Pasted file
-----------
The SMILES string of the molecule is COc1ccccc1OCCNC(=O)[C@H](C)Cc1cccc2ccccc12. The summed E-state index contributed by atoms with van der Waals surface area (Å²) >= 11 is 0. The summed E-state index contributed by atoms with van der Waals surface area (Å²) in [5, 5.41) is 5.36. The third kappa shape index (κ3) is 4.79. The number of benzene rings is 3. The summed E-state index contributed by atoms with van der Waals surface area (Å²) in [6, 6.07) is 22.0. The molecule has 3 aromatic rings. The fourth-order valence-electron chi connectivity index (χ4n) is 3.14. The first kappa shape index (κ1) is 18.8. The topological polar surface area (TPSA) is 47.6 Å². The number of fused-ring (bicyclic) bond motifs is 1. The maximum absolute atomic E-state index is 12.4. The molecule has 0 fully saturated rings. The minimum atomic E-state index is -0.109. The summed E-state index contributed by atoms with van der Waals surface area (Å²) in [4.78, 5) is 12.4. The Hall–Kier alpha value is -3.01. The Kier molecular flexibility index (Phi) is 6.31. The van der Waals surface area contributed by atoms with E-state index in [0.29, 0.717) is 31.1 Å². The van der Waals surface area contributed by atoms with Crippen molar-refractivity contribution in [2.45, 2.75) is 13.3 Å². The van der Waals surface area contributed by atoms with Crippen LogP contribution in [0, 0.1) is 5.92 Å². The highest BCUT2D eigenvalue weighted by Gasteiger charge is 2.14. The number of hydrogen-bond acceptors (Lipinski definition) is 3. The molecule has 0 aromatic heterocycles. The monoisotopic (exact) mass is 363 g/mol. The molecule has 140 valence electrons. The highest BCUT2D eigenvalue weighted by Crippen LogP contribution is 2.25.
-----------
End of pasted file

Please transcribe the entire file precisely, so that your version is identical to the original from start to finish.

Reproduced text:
The SMILES string of the molecule is COc1ccccc1OCCNC(=O)[C@H](C)Cc1cccc2ccccc12. The summed E-state index contributed by atoms with van der Waals surface area (Å²) >= 11 is 0. The summed E-state index contributed by atoms with van der Waals surface area (Å²) in [5, 5.41) is 5.36. The third kappa shape index (κ3) is 4.79. The number of benzene rings is 3. The summed E-state index contributed by atoms with van der Waals surface area (Å²) in [6, 6.07) is 22.0. The molecule has 3 aromatic rings. The fourth-order valence-electron chi connectivity index (χ4n) is 3.14. The first kappa shape index (κ1) is 18.8. The topological polar surface area (TPSA) is 47.6 Å². The number of fused-ring (bicyclic) bond motifs is 1. The maximum absolute atomic E-state index is 12.4. The molecule has 0 fully saturated rings. The minimum atomic E-state index is -0.109. The summed E-state index contributed by atoms with van der Waals surface area (Å²) in [4.78, 5) is 12.4. The Hall–Kier alpha value is -3.01. The Kier molecular flexibility index (Phi) is 6.31. The van der Waals surface area contributed by atoms with E-state index in [0.29, 0.717) is 31.1 Å². The van der Waals surface area contributed by atoms with Crippen molar-refractivity contribution in [2.45, 2.75) is 13.3 Å². The van der Waals surface area contributed by atoms with Crippen LogP contribution in [0, 0.1) is 5.92 Å². The highest BCUT2D eigenvalue weighted by Gasteiger charge is 2.14. The number of hydrogen-bond acceptors (Lipinski definition) is 3. The molecule has 0 aromatic heterocycles. The monoisotopic (exact) mass is 363 g/mol. The molecule has 140 valence electrons. The highest BCUT2D eigenvalue weighted by Crippen LogP contribution is 2.25.